Specialized manufacturing development most often requires reacting to the speed of build-to-suit construction which, generally speaking, often moves faster through approvals and active development timelines in the Southeast than in high-barrier-to-entry markets.

Could you give us some examples of manufacturing developments in these high-growth regions that have had a significant impact on their local industrial CRE markets?

Liz Berthelette highlighted how critical labor availability will be for emerging manufacturing hubs. Public-private partnerships with a focus on training programs, along with access to apprenticeships, vocational training and educational grants will play a pivotal role, she said. Image courtesy of Newmark

Berthelette: Recently announced manufacturing facilities are in various stages of development, with most projects having not yet started construction. The ‘multiplier effect’ throughout local industrial markets is producing real, tangible results, but varies across projects.

The automotive/transportation sector, which features extensive supply chains, is poised to drive the most additional industrial demand. Many projects are landing in regions with established auto ecosystems, though not necessarily for new EV technologies. Two major facilities that completed construction in the Texas Triangle illustrate the potential effect of development on adjacent industrial demand. Following Tesla’s Gigafactory and Navistar’s commercial EV truck facility opening up in 2022, at least 3 million square feet of attributable industrial absorption from firms siting near these plants has occurred in the region.

Are there any other markets or regions in the U.S. where you expect the same level of growth?

Berthelette: The regions poised to benefit most from ascendancy in advanced manufacturing investments and related ancillary growth are predominantly secondary and tertiary metros with strong proximity to major markets. These regions also commonly boast connectivity to a manufacturing ecosystem, allowing access to above-average levels of preexisting advanced manufacturing talent, relatively lower energy costs, abundant affordable land, and a stronger concentration of manufacturing space than the norm.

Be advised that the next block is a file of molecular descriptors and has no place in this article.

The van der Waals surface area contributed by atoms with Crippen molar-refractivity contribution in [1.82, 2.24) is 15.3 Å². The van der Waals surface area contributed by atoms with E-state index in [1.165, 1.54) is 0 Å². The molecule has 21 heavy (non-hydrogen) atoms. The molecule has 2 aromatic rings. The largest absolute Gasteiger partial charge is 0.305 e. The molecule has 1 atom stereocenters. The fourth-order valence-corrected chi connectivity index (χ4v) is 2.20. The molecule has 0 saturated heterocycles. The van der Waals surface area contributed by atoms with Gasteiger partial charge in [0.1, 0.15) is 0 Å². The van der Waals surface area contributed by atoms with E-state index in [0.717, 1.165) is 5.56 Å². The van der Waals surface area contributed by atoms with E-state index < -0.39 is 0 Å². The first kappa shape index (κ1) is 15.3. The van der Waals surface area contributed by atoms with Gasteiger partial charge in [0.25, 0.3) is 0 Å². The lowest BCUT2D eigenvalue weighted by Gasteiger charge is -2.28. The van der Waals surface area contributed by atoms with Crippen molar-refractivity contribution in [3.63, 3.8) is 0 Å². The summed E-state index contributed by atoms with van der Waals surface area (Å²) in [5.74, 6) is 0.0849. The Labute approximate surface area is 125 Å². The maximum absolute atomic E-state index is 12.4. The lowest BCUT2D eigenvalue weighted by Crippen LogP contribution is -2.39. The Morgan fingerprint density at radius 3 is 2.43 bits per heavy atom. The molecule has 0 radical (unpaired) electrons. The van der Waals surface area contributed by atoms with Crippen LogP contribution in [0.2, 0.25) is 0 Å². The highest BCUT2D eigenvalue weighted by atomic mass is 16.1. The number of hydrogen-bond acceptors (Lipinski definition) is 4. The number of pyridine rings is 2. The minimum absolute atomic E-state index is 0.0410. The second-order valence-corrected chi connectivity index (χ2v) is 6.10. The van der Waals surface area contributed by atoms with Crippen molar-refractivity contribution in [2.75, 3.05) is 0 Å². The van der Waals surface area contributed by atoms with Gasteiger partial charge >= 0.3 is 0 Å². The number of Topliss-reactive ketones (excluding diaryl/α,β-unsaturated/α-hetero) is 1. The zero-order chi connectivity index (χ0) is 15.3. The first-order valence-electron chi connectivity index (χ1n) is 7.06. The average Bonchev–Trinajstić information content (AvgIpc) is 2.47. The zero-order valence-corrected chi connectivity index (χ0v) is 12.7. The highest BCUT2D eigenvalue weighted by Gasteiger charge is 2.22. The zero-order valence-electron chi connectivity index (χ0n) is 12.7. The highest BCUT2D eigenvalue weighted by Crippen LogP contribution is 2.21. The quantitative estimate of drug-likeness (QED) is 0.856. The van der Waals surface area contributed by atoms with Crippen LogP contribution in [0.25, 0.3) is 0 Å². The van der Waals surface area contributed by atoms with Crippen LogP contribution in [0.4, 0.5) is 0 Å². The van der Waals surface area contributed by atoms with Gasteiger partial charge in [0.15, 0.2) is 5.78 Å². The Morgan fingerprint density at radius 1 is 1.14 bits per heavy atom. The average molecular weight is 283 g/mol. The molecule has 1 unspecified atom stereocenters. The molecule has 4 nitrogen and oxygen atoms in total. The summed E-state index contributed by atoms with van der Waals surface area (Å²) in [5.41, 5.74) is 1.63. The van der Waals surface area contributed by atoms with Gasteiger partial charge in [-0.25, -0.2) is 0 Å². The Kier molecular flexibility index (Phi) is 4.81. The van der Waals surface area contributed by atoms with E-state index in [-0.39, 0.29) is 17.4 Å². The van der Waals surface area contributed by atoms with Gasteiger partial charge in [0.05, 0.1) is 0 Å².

Markets where public-private partnerships are focused on scalability—i.e. have power capacity and transmission solved—can provide shovel-ready sites and are strategic on workforce development, will also have an edge going forward.

To what extent do you expect speculative industrial development to be impacted by these investments in manufacturing?

Berthelette: Most emerging facilities will be owner-occupied or build-to-suit. While speculative construction has been historically limited, the growing demand for leasable manufacturing space is changing this landscape. This shift is particularly notable among early-stage companies not yet in mass production. Scalable, campus-based projects with careful consideration of design, zoning and utilities may increasingly enter the pipeline, either as fully speculative initiatives, projects later customized for occupants, or even as shovel-ready sites.

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Job growth in the automotive/transportation and biomanufacturing sectors was strong before the push to reshore manufacturing, but there are sectors that are lagging. How do you see these dynamics evolve, and what could contribute to closing the gap?

Berthelette: Labor availability is critical for emerging manufacturing hubs in the U.S. Increased public-private partnerships that focus on training programs, improving access to global talent, apprenticeships, vocational training, and educational grants will likely play a pivotal role in bridging the skills gap. Monetary incentives, such as sign-on bonuses and paid relocation expenses, have also been noted as tools manufacturers can use to attract talent to new and emerging markets. Investing in automation technologies will further assist manufacturers in adapting to talent scarcity, helping to boost productivity per worker.

Another concern is related to the availability of sustainable energy capacity. How is this issue tackled by companies in the sector?

Berthelette: Power, sustainable or otherwise, is a key constraint for manufacturing growth. Across the country, there is a heightened focus on timing to deliver sustainable energy. With lots of competing heavy power use cases, a panorama of stakeholders across the power, real estate and manufacturing markets are working to not just bridge the gap between immediate power needs and supply but also work to solve for renewable power in the long term.

In the short term, there are a lot of different solutions. Some major industrial developers working with manufacturers on build-to-suits are significant generators of renewable energy. In other instances, some companies are building or folding in renewable power sources, such as solar projects, at scale with their manufacturing facilities.